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Visiting Canada

The following information will guide you in applying for a temporary resident visa to Canada. You will also find more information on visiting Canada on Citizenship and Immigration Canada site.

  1. Do I need a visa?
  2. What types of visas are there?
  3. How do I get an application form?
  4. What are the processing fees?
  5. How do I apply?
  6. What are the basic requirements for a visitor visa?
  7. What documents should I provide to obtain a visitor visa?
  8. I live in Canada. How do I invite a friend or relative to visit me?
  9. I live in Canada. How do I invite my parent(s) to visit me?
  10. I live in Canada. How do I invite a business person to visit?
  11. My application was refused. What can I do about it?
  12. What can I do to support the application of my friend, relative, or business contact who was refused? Can I find out what the reasons were?
  13. I am a holder of a single entry Temporary Resident Visa. I also have a valid USA visa. Will I be able to visit the USA from Canada and subsequently return to Canada on my single entry visa?
  14. The Family Information Form (which is an integral part of the Temporary Resident Visa application form) requires that I provide the addresses of my family members. Which addresses should I provide?
  15. I am employed on an unofficial basis and cannot provide a work certificate in support of my application. What should I do?
  16. I have a criminal record. Can I apply for a visa?
  17. How long can I remain in Canada on the Temporary Resident Visa that was issued to me?
  18. Can I work in Canada on a Temporary Resident Visa?
  19. Can I study in Canada on a TRV?
  20. I intend to apply for a multiple entry visa. My passport expires in one year’s time. If a visa is issued to me, would it remain valid beyond the expiry date of my passport?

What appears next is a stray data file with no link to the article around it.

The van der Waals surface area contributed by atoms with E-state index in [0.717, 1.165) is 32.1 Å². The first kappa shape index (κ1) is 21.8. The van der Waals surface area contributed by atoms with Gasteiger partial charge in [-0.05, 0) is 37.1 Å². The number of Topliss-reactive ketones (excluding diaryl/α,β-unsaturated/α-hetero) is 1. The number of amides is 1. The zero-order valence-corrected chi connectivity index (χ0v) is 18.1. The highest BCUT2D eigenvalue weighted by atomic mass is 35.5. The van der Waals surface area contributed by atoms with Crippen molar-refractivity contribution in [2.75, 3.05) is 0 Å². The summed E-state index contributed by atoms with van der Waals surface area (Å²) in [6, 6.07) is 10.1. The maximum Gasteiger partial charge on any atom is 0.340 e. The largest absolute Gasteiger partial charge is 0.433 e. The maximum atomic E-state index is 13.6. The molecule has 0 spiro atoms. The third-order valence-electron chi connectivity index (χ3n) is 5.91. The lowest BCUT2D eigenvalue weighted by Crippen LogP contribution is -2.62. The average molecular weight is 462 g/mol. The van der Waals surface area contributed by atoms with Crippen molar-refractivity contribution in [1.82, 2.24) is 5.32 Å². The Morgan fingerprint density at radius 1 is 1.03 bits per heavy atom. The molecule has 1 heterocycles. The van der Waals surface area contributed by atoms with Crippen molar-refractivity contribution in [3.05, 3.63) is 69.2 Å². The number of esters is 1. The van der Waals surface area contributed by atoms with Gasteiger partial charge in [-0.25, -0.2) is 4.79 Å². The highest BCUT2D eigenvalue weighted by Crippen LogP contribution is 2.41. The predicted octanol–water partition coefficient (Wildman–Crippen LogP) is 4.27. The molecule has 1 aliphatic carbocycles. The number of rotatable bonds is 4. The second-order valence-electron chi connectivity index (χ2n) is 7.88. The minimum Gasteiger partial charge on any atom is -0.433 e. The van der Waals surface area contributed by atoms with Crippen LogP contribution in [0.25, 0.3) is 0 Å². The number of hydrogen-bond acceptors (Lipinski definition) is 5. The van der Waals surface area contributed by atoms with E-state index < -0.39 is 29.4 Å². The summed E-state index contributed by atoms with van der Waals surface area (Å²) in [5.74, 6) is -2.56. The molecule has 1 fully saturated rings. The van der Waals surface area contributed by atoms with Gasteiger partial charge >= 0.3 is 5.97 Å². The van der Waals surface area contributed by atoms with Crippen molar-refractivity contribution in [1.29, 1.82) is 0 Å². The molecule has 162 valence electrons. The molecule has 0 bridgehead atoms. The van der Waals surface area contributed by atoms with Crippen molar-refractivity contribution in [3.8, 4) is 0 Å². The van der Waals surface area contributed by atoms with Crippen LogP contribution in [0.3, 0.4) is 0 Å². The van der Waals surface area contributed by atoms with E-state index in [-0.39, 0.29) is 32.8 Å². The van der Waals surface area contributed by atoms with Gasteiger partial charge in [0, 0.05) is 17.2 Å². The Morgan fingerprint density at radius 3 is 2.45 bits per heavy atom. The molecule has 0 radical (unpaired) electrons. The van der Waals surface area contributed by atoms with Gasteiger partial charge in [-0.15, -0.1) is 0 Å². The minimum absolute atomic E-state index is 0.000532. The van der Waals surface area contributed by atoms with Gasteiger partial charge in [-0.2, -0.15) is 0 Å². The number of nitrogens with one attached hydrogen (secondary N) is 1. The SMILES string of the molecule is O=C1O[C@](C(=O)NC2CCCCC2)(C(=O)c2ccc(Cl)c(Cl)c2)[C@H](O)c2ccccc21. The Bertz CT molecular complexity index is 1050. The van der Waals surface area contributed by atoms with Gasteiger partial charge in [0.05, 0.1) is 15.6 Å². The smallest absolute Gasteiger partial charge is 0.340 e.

21. What does the expiry date printed on my visa mean?
  22. My children (both under 18 years of age) are listed on my passport. Is my passport sufficient for us to apply for a Temporary Resident Visa?
  23. I am on holiday and am spending just a few days in Poland, Lithuania, Latvia and Estonia. Can I submit my application to Warsaw or must I apply in the country where I usually reside?
  24. If I submit my application in person rather than by mail, can I get my visa the same day?
  25. Is an invitation stating that my expenses will be paid for me sufficient as proof of my financial situation?
  26. My child aged under 16 years will be applying for a Temporary Resident Visa. He or she intends to travel alone to Canada. What must he/she present along with his passport?
  27. Do I have to take out medical insurance for my stay in Canada?
  28. I would like to go to Canada for a few months to work while I am on my school holidays or just to earn a little money.  How do I do this?

 

1. Do I need a visa?

Citizens of Belarus require temporary resident visas in order to visit Canada.

Citizens of Estonia and Latvia do not require temporary resident visas in order to visit Canada.

Citizens of Lithuania and Poland do not require temporary resident visas if they are holders of biometric passports (i.e. Polish and Lithuanian passports issued as of 28 August 2006) Citizens of Lithuania and Poland require temporary resident visa to visit Canada if they are holders of passports issued before 28 August 2006.

All stateless persons  require a temporary resident visa in order to visit Canada.

Citizens of Belarus require a visa to enter Canada as visitors.

United States of America permanent residents [Green Card holders] who are in possession of their status document or who can provide other evidence of permanent residence do not require a visa to visit Canada.

If you are a citizen of another country, visit Citizenship and Immigration Canada site to see if you require a visitor visa to enter Canada.

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2. What types of visas are there?


A single entry visa allows you to enter Canada only once. If you have a valid USA visa and are visiting the USA on your trip to Canada, the visa may also be used for repeated entries into Canada from the USA within the time allowed for your stay in Canada.

A multiple entry visa allows you to enter Canada from any country as often as you wish during the validity of the visa. A multiple entry visa can be valid for up to five years or until one month before the expiry date of the passport, whichever comes first.